XFX Radeon R9 285 Black Edition Review: Maximum Overdrive

Early Verdict

By all measures, XFX's Radeon R9 285 Black Edition is one of the best examples of the chipset you can find on the market. Unfortunately, the current prices don't make a lot of sense with high-end cards like the Radeon R9 290 dropping below $300. The Radeon R9 285 lineup needs more breathing room in order to be a recommended buy.


  • +

    Highest factory overclock available on a Radeon R9 285, Fantastic, quiet and capable custom cooler, Excellent manual overclocking performance


  • -

    Price is currently too close to vastly superior Radeon R9 290

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XFX Radeon R9 285 Black Edition: Black Never Goes Out Of Style

There's something to be said for picking up the cheapest graphics card you can find and then overclocking the heck out of it. But there's also an undeniable exclusivity reserved for premium products that offer something extra. With the highest factory overclock we've seen so far on a Radeon R9 285, XFX's Black Edition slots into the second category.

Despite its lofty claim to fame, this aptly-named card sports XFX's typical down-to-business style in classic black-on-black. Only the silver and copper hardware contrasts with the minimalistic monochrome theme. Built onto a 112mm-tall PCB measuring 220mm (8.75") in length, the board isn't particularly large. Moreover, it fits into a dual-slot form factor at 38mm (about 1.5") wide. That makes it almost an inch shorter than AMD's reference Radeon HD 7770. And at 544 grams (1 lb 3 oz), it's not particularly heavy either. Asus' Strix 285 is 316 grams (13 oz) heavier. In short, you shouldn't have any problems getting the XFX R9 285 Black Edition to fit inside a majority of PC cases.

Let's talk about that class-leading overclock. At 975MHz, the GPU operates 57MHz faster than reference, which doesn't sound like much. However, no other manufacturer is pushing this card higher. The board's 2GB of GDDR5 memory employs AMD's suggested 1375MHz (5500MT/s) frequency, exceeded only by Sapphire's R9 285 Dual-X OC at 1400MHz.

The images clearly depict XFX's Double Dissipation cooling system. Its block is surprisingly thin, channeling four 6mm copper heat pipes to the black aluminum fins. Both 85mm fans are enveloped by a polycarbonate shroud. As an aside, the protector covering the glossy shroud left a significant amount of adhesive residue behind, which took a bit of time to clean off for the pictures.

The card requires two 6-pin power connectors, easy delivering up to 75W in addition to the PCI Express slot's 75W ceiling. This is the same setup we've seen on all of the Radeon R9 285 cards we've come across so far. Like AMD's Radeon R9 290 and R7 260, the R9 285 doesn't need CrossFire bridges to support multi-GPU configurations.

XFX's Black Edition card is equipped with dual-link DVI-I, DVI-D, HDMI and DisplayPort outputs.

The bundle includes two dual-Molex-to-6-pin PCIe adapters, documentation and a driver CD. There are no video adapters, cables or value-adds in the package, which is something of a disappointment in a premium product.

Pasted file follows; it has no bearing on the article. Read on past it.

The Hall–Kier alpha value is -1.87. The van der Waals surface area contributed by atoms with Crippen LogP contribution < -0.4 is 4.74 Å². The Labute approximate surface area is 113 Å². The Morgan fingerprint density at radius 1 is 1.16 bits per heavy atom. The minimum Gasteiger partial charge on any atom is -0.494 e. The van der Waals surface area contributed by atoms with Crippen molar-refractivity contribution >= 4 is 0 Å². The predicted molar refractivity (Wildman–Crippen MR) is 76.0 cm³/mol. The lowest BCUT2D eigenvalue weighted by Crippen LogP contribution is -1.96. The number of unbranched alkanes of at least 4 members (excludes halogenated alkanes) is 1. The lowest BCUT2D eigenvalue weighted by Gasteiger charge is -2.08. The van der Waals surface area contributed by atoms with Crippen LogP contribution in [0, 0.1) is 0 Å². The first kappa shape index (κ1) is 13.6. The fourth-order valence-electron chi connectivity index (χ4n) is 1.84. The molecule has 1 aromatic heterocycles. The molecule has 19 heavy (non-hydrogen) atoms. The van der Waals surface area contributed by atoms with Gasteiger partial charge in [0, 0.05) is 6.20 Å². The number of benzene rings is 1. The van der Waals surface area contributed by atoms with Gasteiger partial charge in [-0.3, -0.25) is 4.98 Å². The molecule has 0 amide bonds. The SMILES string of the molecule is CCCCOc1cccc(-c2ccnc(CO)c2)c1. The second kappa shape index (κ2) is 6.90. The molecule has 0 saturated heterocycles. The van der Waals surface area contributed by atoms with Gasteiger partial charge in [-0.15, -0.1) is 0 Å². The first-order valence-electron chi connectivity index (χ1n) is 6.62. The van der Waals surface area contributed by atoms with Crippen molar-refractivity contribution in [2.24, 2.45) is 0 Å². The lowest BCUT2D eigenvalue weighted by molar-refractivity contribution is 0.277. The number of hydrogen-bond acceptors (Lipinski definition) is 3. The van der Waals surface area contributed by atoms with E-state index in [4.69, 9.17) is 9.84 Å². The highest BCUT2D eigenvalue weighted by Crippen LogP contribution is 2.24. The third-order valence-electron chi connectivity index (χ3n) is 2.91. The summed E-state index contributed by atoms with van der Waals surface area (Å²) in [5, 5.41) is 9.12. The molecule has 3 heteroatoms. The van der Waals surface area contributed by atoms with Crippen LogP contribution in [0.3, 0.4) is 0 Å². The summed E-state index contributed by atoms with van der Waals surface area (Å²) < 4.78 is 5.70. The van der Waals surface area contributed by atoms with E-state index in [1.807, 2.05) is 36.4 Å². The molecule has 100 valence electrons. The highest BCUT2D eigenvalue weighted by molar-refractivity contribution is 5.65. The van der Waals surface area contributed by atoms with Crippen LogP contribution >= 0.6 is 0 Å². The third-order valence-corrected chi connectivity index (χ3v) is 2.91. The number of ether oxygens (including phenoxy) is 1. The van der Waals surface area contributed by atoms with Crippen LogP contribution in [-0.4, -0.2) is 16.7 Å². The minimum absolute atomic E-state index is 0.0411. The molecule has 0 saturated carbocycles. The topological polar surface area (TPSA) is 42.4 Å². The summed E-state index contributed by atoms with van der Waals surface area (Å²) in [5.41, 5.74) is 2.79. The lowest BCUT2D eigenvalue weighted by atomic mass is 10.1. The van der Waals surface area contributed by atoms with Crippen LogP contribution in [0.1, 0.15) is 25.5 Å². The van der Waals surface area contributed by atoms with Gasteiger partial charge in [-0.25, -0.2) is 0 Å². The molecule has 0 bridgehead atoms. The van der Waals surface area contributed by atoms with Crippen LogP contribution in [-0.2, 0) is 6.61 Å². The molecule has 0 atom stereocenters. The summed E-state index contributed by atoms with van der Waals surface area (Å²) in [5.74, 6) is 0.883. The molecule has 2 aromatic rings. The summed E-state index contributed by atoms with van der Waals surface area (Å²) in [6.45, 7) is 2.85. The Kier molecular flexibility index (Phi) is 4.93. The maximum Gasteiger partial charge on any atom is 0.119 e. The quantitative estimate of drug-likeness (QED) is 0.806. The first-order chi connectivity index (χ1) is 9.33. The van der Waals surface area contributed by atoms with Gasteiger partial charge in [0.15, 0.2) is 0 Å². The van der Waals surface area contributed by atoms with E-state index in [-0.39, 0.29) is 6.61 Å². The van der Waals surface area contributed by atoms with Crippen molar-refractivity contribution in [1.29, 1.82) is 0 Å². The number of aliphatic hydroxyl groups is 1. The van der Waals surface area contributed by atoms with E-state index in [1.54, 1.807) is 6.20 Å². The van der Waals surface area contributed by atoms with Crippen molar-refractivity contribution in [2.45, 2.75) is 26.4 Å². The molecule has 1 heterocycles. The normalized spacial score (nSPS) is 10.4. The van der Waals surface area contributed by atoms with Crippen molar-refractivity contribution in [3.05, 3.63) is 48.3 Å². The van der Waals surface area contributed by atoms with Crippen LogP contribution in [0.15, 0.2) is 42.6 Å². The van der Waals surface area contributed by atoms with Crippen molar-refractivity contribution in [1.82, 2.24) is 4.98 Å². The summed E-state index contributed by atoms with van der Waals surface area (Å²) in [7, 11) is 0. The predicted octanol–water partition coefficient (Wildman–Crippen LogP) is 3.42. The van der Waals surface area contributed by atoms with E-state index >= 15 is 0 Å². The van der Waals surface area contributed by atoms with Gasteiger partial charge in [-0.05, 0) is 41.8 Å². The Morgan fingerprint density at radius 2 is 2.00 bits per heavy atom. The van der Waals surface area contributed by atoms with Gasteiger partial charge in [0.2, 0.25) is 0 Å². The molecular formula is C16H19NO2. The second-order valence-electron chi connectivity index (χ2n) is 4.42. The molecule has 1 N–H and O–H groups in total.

• SinxarKnights
    These benchmarks are useless without a comparison to different cards.
  • jessterman21
    Ahahahahahahahahaha 2GB
  • Lutfij
    I love how the pros and cons are now highlighted at the bottom of the newly formed articles.

    Kudos Don :)
  • logainofhades
    Even the 280x is a better buy than a 285, right now.

    PCPartPicker part list / Price breakdown by merchant
    Video Card: Sapphire Radeon R9 280X 3GB Dual-X Video Card ($229.99 @ Amazon)
    Total: $229.99
    Prices include shipping, taxes, and discounts when availableGenerated by PCPartPicker 2014-12-05 09:58 EST-0500
  • chaosmassive
    GTX 970 really make other cards look bad to buy...
    i not say this card bad though...
  • logainofhades
    If you can afford the GTX 970, it is a great card. Many cannot afford one. An R9 290, @ $60+ less is good, and the 280x @ $100+ less isn't bad either. The card that I think will really shake things up is the GTX 960.
  • cleeve
    14738723 said:
    These benchmarks are useless without a comparison to different cards.

    It does. It compares to other Radeon R9 285s.

    We already compared how a stock 285 performs compared to all other cards, we did that at launch as it says in the article. We included a link for those who'd like to refresh their memory. ;)
  • mortsmi7
    "2GB is more then enough for 1080p gaming which the card is designed for."

    Then you haven't played Wolfenstien on ultra @ 1080p (which is only possible with a 3GB or more card). It's probably more accurate to say that 2GB fits the performance tier of the card.
  • Tzn
    And Gtx 750ti the best card out in the market, price, performance, power consumption wise.
  • moshenokoji
    It depends on what you pay for a card. A 280 may be a better buy if the 285 is $250 and the 280 is $230. But, I grabbed a Power Color R9 285 Turbo Duo on Thanksgiving for $200 with a $20 rebate effectively making it $180. $180 for a card that is similar to the 280 and extremely close to the GTX 770 or as fast as with a small overclock - I'll take that.